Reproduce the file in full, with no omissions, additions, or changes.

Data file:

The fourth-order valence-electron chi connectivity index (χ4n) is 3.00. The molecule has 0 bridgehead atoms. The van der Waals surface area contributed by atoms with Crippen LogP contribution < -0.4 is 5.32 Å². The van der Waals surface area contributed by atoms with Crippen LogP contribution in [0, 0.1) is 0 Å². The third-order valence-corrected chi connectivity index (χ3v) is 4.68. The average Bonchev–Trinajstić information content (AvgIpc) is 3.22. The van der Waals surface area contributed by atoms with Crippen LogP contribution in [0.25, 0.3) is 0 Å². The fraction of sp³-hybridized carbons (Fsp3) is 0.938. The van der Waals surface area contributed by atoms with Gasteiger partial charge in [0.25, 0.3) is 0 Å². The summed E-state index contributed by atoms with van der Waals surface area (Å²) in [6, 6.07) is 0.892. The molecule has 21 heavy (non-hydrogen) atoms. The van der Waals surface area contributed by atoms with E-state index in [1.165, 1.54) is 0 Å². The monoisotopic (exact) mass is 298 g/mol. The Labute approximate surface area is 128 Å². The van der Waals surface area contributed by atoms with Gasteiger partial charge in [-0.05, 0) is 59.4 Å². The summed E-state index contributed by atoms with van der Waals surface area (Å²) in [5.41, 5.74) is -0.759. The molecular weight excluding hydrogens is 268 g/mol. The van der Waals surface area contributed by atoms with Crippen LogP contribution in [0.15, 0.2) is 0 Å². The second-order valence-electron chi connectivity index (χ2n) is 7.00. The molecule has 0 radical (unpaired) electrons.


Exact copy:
The fourth-order valence-electron chi connectivity index (χ4n) is 3.00. The molecule has 0 bridgehead atoms. The van der Waals surface area contributed by atoms with Crippen LogP contribution < -0.4 is 5.32 Å². The van der Waals surface area contributed by atoms with Crippen LogP contribution in [0, 0.1) is 0 Å². The third-order valence-corrected chi connectivity index (χ3v) is 4.68. The average Bonchev–Trinajstić information content (AvgIpc) is 3.22. The van der Waals surface area contributed by atoms with Crippen LogP contribution in [0.25, 0.3) is 0 Å². The fraction of sp³-hybridized carbons (Fsp3) is 0.938. The van der Waals surface area contributed by atoms with Gasteiger partial charge in [0.25, 0.3) is 0 Å². The summed E-state index contributed by atoms with van der Waals surface area (Å²) in [6, 6.07) is 0.892. The molecule has 21 heavy (non-hydrogen) atoms. The van der Waals surface area contributed by atoms with E-state index in [1.165, 1.54) is 0 Å². The monoisotopic (exact) mass is 298 g/mol. The Labute approximate surface area is 128 Å². The van der Waals surface area contributed by atoms with Gasteiger partial charge in [-0.05, 0) is 59.4 Å². The summed E-state index contributed by atoms with van der Waals surface area (Å²) in [5.41, 5.74) is -0.759. The molecular weight excluding hydrogens is 268 g/mol. The van der Waals surface area contributed by atoms with Crippen LogP contribution in [0.15, 0.2) is 0 Å². The second-order valence-electron chi connectivity index (χ2n) is 7.00. The molecule has 0 radical (unpaired) electrons.